The 'F.I.' stands for Ferdinand Imperator, who became Emperor in 1835. The plate was worn until 1848, when his nephew Franz Joseph inherited th throne. It was worn on a short horse-hair crested helmet. In 1866, after the disastrous Six Weeks War with Prussia, the cuirassiers were amalgamated into the dragoons.
This plate differs from the 1806 model principally in being shorter (in height) and the metal thinner. This information comes from Stefan Rest of Vienna, an authority on the subject. The ordinary English/American collector would find it hard to spot the difference.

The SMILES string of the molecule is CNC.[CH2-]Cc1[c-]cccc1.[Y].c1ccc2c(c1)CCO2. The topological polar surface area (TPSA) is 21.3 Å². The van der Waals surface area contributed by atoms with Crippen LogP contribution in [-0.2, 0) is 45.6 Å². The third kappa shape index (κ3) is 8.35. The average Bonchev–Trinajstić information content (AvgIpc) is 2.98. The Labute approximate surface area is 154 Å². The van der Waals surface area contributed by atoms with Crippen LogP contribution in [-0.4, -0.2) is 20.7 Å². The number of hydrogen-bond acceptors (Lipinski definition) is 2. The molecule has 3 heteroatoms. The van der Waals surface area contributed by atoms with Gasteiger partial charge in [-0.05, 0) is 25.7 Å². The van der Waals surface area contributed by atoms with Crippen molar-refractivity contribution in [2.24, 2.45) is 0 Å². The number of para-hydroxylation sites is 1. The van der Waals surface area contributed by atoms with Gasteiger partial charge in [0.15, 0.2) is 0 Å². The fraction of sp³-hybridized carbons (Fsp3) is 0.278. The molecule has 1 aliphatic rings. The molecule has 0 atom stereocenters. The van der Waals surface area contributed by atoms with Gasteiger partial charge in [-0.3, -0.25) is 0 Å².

It is of die-struck copper gilt (mercury gilding) two-piece construction, the intials being pinned onto the reverse, and measures 17cm across the base. The V-shaped cut at the top is original to the helmet, as this was where it slid under the forward elements of the gilt-mounted stiff horse-hair crest. The small square holes on each side (one missing) are for the mounting bolts which secured the piece to the body of the helmet.
It is very frail: there is severe crackelure above the initials and several age splits throughout the piece, including a chunk of metal missing at one corner. The gilding throughout is generally quite good, with age corrosion scattered throughout the piece and some severe scratching to the centre and right-hand sections of the plate.
Examples of Napoleonic KuK officers' helmets/plates are now very hard to find.
Prov: from the J.R. Gaunt & Son Ltd. Pattern Book Archive, sold at auction by order of the National Army Museum, London.